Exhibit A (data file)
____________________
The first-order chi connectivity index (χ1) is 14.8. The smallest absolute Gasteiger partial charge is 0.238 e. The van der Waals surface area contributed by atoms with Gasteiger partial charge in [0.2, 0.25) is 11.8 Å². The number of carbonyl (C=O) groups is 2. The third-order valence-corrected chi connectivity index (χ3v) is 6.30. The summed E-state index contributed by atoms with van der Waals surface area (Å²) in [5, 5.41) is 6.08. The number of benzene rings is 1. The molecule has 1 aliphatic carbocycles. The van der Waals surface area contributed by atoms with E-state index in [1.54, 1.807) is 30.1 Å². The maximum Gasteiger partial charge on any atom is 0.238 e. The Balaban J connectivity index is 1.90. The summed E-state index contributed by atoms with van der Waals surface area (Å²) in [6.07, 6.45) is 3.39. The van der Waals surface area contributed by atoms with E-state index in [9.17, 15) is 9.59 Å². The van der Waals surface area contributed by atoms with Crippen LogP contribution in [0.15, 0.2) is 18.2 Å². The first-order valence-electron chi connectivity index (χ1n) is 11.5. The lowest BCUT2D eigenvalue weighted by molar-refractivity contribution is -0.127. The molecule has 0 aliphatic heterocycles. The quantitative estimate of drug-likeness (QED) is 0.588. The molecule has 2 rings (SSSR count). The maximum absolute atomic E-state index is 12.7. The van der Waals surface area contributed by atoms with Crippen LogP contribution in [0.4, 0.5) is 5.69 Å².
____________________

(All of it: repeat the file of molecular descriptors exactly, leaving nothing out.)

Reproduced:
The first-order chi connectivity index (χ1) is 14.8. The smallest absolute Gasteiger partial charge is 0.238 e. The van der Waals surface area contributed by atoms with Gasteiger partial charge in [0.2, 0.25) is 11.8 Å². The number of carbonyl (C=O) groups is 2. The third-order valence-corrected chi connectivity index (χ3v) is 6.30. The summed E-state index contributed by atoms with van der Waals surface area (Å²) in [5, 5.41) is 6.08. The number of benzene rings is 1. The molecule has 1 aliphatic carbocycles. The van der Waals surface area contributed by atoms with E-state index in [1.54, 1.807) is 30.1 Å². The maximum Gasteiger partial charge on any atom is 0.238 e. The Balaban J connectivity index is 1.90. The summed E-state index contributed by atoms with van der Waals surface area (Å²) in [6.07, 6.45) is 3.39. The van der Waals surface area contributed by atoms with E-state index in [9.17, 15) is 9.59 Å². The van der Waals surface area contributed by atoms with Crippen LogP contribution in [0.15, 0.2) is 18.2 Å². The first-order valence-electron chi connectivity index (χ1n) is 11.5. The lowest BCUT2D eigenvalue weighted by molar-refractivity contribution is -0.127. The molecule has 0 aliphatic heterocycles. The quantitative estimate of drug-likeness (QED) is 0.588. The molecule has 2 rings (SSSR count). The maximum absolute atomic E-state index is 12.7. The van der Waals surface area contributed by atoms with Crippen LogP contribution in [0.4, 0.5) is 5.69 Å².